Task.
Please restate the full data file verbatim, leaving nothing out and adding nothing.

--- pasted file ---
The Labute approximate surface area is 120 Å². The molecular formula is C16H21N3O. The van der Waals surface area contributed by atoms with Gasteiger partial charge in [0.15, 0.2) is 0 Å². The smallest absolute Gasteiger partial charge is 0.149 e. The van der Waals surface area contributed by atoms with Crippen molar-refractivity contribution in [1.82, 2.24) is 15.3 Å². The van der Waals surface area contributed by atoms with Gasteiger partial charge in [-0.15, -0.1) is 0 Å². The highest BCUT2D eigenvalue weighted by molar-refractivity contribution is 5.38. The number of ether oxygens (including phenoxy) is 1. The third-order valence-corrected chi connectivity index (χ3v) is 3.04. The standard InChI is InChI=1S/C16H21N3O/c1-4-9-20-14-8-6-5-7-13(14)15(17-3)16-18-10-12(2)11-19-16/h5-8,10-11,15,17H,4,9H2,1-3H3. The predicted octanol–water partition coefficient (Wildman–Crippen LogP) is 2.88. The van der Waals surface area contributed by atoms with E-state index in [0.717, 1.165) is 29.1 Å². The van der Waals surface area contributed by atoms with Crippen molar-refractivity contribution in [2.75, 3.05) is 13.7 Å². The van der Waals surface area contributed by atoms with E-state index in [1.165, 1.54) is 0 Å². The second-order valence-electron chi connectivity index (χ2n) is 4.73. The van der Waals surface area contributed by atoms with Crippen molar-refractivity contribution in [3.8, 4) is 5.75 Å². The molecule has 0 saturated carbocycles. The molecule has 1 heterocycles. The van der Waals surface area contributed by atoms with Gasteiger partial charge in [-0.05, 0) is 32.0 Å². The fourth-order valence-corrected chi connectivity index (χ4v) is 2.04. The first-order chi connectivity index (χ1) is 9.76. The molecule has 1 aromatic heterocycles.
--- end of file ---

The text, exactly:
The Labute approximate surface area is 120 Å². The molecular formula is C16H21N3O. The van der Waals surface area contributed by atoms with Gasteiger partial charge in [0.15, 0.2) is 0 Å². The smallest absolute Gasteiger partial charge is 0.149 e. The van der Waals surface area contributed by atoms with Crippen molar-refractivity contribution in [1.82, 2.24) is 15.3 Å². The van der Waals surface area contributed by atoms with Gasteiger partial charge in [-0.15, -0.1) is 0 Å². The highest BCUT2D eigenvalue weighted by molar-refractivity contribution is 5.38. The number of ether oxygens (including phenoxy) is 1. The third-order valence-corrected chi connectivity index (χ3v) is 3.04. The standard InChI is InChI=1S/C16H21N3O/c1-4-9-20-14-8-6-5-7-13(14)15(17-3)16-18-10-12(2)11-19-16/h5-8,10-11,15,17H,4,9H2,1-3H3. The predicted octanol–water partition coefficient (Wildman–Crippen LogP) is 2.88. The van der Waals surface area contributed by atoms with E-state index in [0.717, 1.165) is 29.1 Å². The van der Waals surface area contributed by atoms with Crippen molar-refractivity contribution in [2.75, 3.05) is 13.7 Å². The van der Waals surface area contributed by atoms with E-state index in [1.165, 1.54) is 0 Å². The second-order valence-electron chi connectivity index (χ2n) is 4.73. The van der Waals surface area contributed by atoms with Crippen molar-refractivity contribution in [3.8, 4) is 5.75 Å². The molecule has 0 saturated carbocycles. The molecule has 1 heterocycles. The van der Waals surface area contributed by atoms with Gasteiger partial charge in [-0.05, 0) is 32.0 Å². The fourth-order valence-corrected chi connectivity index (χ4v) is 2.04. The first-order chi connectivity index (χ1) is 9.76. The molecule has 1 aromatic heterocycles.